Despite a series of inquiries by federal and local prosecutors into his campaign spending and fabrications regarding his family history, career experience, and education, embattled Rep.-elect George Santos was scheduled to be sworn in on Tuesday.
When questioned by reporters inside and outside the Capitol, including one about if he intended to quit, the incoming Republican congressman from New York chose not to comment.
Before Tuesday’s vote for House speaker, Santos was seen sitting on the Republican side of the chamber’s floor.
An out homosexual Republican named Santos won a Long Island House district held by Democrats for ten years.
At first, this victory was hailed as a success for his party in an otherwise disappointing midterm election.
Santos, however, turned into a distraction and embarrassment for the party as they were ready to gain control of the House as stories started to surface that he had lied about having Jewish ancestry, a career at top Wall Street firms, and a college degree.
Republicans in the House, like Kevin McCarthy, vying to become the next House speaker, have notably been quiet as some of their party members have demanded ethics investigations or Santos’ resignation.
Santos, for his part, expressed regret for his lies but downplayed them.
Santos and other newly elected members of Congress cannot take the oath of office until a new speaker is chosen.
Santos’ financial disclosure documents indicate that he amassed a rapid fortune despite having recently had financial difficulties and spent a significant amount of campaign funds on lodging.
According to a person familiar with the situation who spoke to The Associated Press, federal prosecutors in New York have begun investigating Santos’ background and business transactions.
The local district attorneys’ offices in Queens and Long Island have also stated they are investigating if Santos breached any laws.
The New York attorney general’s office has said it is looking into the claims concerning Santos.
According to records found by The New York Times, Santos was the focus of a criminal investigation in Brazil in 2008 over claims that he used counterfeit checks to make purchases at a clothes store in the city of Niteroi, which is close to Rio de Janeiro.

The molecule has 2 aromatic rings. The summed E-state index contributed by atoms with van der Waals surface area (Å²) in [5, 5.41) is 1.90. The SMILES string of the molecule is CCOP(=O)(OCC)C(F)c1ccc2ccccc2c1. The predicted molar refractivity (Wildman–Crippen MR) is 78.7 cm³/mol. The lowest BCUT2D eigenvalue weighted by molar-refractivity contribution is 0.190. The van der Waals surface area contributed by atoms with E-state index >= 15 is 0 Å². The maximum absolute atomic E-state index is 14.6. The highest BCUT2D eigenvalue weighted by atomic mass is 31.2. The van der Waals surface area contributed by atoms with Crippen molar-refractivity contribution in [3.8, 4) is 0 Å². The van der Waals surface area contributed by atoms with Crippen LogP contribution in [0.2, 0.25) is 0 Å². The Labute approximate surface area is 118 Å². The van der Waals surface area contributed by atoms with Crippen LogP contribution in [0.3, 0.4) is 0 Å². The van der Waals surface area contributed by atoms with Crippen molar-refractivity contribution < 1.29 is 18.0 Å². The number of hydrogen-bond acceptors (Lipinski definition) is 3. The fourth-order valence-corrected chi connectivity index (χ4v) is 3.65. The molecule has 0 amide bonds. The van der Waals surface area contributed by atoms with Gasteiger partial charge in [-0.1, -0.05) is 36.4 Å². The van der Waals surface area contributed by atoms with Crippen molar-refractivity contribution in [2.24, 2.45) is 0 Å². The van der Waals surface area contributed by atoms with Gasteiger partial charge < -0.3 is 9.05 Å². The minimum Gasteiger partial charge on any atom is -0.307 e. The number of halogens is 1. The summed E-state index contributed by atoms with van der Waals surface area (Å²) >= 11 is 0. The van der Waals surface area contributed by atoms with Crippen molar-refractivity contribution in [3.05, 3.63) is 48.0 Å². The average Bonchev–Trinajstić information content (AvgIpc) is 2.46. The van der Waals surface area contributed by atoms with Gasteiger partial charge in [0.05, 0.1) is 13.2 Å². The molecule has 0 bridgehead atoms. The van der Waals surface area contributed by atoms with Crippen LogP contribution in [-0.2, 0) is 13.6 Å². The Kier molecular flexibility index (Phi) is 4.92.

Santos would have been 19 years old at the time. According to local prosecutors, who were cited by The Times, Santos has never been in court, therefore, the case is inactive.
Santos has refuted reports that he is wanted by South American law enforcement.
However, state prosecutors in Rio de Janeiro declared in a Tuesday statement that they will want to reopen the case now that Santos’ whereabouts are known.
Democrats in Congress are anticipated to take action against Santos in several ways, including filing a possible complaint.
Santos has no assets as of 2020 and received $55,000 from LinkBridge Investors, according to financial disclosure documents submitted to the House clerk.
Santos declared income between $1 million and $5 million for the years 2022 and 2021 in a similar filing two years later; all of this income came from the Devolder Organization, in which he held a 100% interest.
A “capital intro consulting company” was what he termed the organization.
According to federal campaign records, he lent his campaign more than $700,000.
Before the election, The North Shore Leader, a small Long Island daily, published an article that highlighted concerns about Santos’ finances and campaign expenditures, although it received little attention at the time.
The publication noted Santos’ conduct and other factors in announcing that it was endorsing his opponent.
🚨Rep.-elect George Santos has arrived on Capitol Hill
He did not answer multiple questions, only telling me he will vote for Kevin McCarthy for speaker. pic.twitter.com/fiiFnHNxks
— Lalee Ibssa (@LaleeIbssa) January 3, 2023